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Jehovah's Witnesses Selling Historic Former Brooklyn Heights Hotel

 The Jehovah's Witnesses have put The Towers at 21 Clark Street on the market.
The Jehovah's Witnesses have put The Towers at 21 Clark Street on the market.
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Jehovah’s Witnesses

BROOKLYN HEIGHTS — A former Brooklyn hotel that spans an entire city block and was once home to the Brooklyn Dodgers has hit the market.

The Jehovah’s Witnesses listed the Towers at 21 Clark Street, a former hotel in the Brooklyn Heights Historic District, on its real estate website

Formerly the Leverich Towers Hotel, the stately 16-story building currently features 295 residential units, a rooftop terrace and lounge, a commercial kitchen, dining rooms, medical offices and a clinic.

The 313,768-square-foot building covers an entire city block along the east side of Willow Street, between Clark and Pineapple streets.

It boasts “exhilarating” views of the New York Harbor, the Lower Manhattan skyline and the Brooklyn Bridge, according to the website.

The Towers building sits a block away from both the Brooklyn Heights Promenade and the Clark Street 2/3 station. It’s also within walking distance of Brooklyn Bridge Park, and the High Street A/C, Borough Hall and the York Street F. 

Known as “The Aristocrat of Brooklyn Hotels,” the Leverich Towers Hotel opened in Brooklyn in 1928, according to a press release.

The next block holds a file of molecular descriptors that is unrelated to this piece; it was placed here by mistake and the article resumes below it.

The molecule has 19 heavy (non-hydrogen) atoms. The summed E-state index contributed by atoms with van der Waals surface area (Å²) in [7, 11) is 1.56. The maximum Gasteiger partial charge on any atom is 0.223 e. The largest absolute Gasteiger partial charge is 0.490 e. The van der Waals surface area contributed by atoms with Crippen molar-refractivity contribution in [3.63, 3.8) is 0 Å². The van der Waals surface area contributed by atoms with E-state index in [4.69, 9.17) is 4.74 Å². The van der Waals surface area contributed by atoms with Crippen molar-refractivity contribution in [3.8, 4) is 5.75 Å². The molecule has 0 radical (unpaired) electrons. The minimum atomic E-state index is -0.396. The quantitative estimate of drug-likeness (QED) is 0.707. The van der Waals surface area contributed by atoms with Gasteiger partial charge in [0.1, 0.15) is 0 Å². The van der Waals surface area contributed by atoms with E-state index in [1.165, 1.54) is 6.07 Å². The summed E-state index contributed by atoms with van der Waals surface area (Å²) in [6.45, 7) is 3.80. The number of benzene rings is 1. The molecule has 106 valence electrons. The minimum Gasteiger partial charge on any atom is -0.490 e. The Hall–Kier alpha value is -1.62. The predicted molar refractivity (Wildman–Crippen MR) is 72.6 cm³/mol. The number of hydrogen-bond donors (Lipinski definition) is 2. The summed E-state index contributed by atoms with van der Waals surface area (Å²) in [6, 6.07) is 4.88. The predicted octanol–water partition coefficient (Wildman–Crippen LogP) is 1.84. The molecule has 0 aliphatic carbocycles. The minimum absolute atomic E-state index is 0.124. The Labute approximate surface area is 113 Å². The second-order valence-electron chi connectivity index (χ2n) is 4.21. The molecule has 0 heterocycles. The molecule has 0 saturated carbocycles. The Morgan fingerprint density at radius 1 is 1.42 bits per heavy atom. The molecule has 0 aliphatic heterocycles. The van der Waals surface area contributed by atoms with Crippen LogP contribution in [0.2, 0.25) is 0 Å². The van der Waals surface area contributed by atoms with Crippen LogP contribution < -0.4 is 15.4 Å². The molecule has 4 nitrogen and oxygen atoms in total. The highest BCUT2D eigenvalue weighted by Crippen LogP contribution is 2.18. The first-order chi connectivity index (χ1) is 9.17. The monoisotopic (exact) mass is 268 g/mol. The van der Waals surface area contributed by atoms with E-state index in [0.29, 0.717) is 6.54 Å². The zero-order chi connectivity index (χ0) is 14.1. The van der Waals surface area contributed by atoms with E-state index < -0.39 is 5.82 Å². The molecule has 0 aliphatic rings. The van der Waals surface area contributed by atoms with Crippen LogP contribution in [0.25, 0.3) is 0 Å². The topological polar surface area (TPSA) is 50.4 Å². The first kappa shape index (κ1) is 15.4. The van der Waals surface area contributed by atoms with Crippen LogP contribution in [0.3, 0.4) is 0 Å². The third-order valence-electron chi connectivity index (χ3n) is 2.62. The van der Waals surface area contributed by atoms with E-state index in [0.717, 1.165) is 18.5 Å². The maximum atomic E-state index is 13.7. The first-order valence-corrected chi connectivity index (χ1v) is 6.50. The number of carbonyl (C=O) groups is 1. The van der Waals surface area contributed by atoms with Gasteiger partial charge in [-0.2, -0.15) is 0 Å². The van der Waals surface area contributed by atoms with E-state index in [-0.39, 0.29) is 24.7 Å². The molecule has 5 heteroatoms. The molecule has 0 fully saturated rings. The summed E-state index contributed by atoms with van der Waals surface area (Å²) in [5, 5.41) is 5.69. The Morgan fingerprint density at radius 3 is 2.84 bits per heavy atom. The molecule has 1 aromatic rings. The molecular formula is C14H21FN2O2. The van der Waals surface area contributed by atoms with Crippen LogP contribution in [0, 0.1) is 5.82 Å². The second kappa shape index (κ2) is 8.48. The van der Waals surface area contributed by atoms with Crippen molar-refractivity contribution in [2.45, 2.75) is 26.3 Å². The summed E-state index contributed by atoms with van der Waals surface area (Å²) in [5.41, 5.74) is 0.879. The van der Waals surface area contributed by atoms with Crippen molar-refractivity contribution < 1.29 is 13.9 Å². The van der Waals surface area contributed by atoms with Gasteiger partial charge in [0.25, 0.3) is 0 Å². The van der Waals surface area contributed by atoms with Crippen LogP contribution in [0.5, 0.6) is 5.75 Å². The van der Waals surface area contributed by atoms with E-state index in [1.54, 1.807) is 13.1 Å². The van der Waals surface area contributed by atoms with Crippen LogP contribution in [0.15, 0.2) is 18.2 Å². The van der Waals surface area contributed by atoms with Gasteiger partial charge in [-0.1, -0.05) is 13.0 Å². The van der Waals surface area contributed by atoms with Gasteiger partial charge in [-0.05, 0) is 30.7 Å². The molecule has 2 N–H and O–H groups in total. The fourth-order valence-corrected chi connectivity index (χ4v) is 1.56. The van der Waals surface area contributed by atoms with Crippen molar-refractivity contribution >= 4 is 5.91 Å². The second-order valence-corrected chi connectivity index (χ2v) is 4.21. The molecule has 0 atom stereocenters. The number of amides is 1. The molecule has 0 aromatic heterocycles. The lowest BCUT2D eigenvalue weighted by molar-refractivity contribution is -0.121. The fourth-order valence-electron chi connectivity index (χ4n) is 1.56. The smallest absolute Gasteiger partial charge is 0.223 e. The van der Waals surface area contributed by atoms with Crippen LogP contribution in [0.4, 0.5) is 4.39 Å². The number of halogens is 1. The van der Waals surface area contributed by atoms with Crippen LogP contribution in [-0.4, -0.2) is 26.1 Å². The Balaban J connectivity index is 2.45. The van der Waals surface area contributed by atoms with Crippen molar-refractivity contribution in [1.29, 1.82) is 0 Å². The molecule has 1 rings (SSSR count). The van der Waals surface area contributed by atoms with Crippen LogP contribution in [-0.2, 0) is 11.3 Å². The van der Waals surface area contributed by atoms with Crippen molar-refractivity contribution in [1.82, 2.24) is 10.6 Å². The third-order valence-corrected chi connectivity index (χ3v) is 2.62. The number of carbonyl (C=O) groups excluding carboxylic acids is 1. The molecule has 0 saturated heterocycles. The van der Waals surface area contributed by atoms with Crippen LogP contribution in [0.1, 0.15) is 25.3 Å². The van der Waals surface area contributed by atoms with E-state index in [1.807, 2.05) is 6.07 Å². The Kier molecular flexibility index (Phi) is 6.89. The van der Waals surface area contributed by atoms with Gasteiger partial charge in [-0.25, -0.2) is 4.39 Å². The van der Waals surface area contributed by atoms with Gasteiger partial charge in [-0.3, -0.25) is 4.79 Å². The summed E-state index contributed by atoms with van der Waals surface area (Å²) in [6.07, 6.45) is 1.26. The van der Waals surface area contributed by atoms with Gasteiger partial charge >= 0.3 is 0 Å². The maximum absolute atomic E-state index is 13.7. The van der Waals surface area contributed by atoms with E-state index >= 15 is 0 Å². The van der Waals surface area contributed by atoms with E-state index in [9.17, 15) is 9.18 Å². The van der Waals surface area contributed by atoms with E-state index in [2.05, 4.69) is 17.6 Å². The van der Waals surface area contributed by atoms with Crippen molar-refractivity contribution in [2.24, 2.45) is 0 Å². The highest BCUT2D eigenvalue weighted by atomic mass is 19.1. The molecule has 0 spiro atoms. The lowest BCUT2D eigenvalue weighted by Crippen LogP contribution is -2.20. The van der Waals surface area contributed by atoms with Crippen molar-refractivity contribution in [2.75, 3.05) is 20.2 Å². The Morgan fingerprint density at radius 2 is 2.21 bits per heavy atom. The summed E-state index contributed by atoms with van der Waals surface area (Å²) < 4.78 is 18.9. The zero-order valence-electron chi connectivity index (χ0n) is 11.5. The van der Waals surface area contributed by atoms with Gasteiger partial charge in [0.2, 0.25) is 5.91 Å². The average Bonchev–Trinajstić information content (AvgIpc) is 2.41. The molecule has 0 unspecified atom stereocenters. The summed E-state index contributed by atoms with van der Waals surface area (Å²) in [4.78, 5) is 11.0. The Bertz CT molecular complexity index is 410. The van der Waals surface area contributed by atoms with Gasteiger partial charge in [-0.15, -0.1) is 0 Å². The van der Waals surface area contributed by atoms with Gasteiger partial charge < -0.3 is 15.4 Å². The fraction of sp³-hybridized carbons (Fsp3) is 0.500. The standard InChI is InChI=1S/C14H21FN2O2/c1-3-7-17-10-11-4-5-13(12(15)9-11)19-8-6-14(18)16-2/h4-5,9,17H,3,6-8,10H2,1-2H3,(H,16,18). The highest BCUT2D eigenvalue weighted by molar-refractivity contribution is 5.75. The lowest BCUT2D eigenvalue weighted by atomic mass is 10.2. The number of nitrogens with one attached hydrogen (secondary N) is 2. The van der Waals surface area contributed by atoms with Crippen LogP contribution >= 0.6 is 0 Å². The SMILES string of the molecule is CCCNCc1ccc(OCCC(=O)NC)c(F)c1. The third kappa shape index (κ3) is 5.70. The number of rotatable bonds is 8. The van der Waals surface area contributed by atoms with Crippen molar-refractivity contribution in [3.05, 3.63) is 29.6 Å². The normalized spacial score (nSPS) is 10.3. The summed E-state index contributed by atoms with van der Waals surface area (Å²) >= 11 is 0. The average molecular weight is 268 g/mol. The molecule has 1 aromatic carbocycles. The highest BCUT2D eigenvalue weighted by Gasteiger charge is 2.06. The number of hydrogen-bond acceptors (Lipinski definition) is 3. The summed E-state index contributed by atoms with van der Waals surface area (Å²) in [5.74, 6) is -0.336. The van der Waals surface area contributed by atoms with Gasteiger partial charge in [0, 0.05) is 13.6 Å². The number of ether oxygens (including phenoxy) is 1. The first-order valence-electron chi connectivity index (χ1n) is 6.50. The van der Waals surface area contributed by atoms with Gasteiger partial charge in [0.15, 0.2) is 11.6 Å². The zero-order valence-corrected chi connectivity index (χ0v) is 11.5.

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Courtesy Jehovah's Witnesses

The hotel, marked by its four colonnaded Venetian towers, was designed by architects Starrett & Van Vleck, who were also behind New York’s flagship Lord & Taylor and Saks Fifth Avenue stores in Manhattan.

A few years after its opening, the hotel’s ownership changed and it was rebranded as the Towers Hotel.

It was famously used as the Brooklyn Dodgers’ headquarters before the team left the city, according to the Brooklyn Daily Eagle

But by the 1970s, the hotel had fallen into disrepair. The Jehovah’s Witnesses bought the property in 1975 and remodeled it in 1978 to serve as a residence and dining room for more than 1,000 members working at its Brooklyn headquarters. 

“Our printing operation was rapidly expanding,” spokesman Richard Devine said in a statement. “The Towers offered the space we vitally needed to accommodate our increasing personnel.”

The Jehovah's Witnesses renovated the building again in 1995 to restore some of the former hotel’s grandeur, the release added. They rebuilt the interior, replacing the plumbing and electrical systems, as well as installing a new staircase that descends from the main lobby to the dining room level.

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Courtesy Jehovah's Witnesses

“When you walk the streets of Brooklyn Heights and come alongside The Towers, the elegance of the building commands your attention,” spokesman David A. Semonian said in a statement. “Yet beyond the beauty that we have worked hard to tastefully preserve, The Towers has been a comfortable home for members of our headquarters staff for decades.”

The Towers is just one of several properties to hit the market as the Jehovah's Witnesses sell their iconic Brooklyn headquarters before moving upstate to Warwick

Construction of the new headquarters is expected to be completed by September.

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Courtesy Jehovah's Witnesses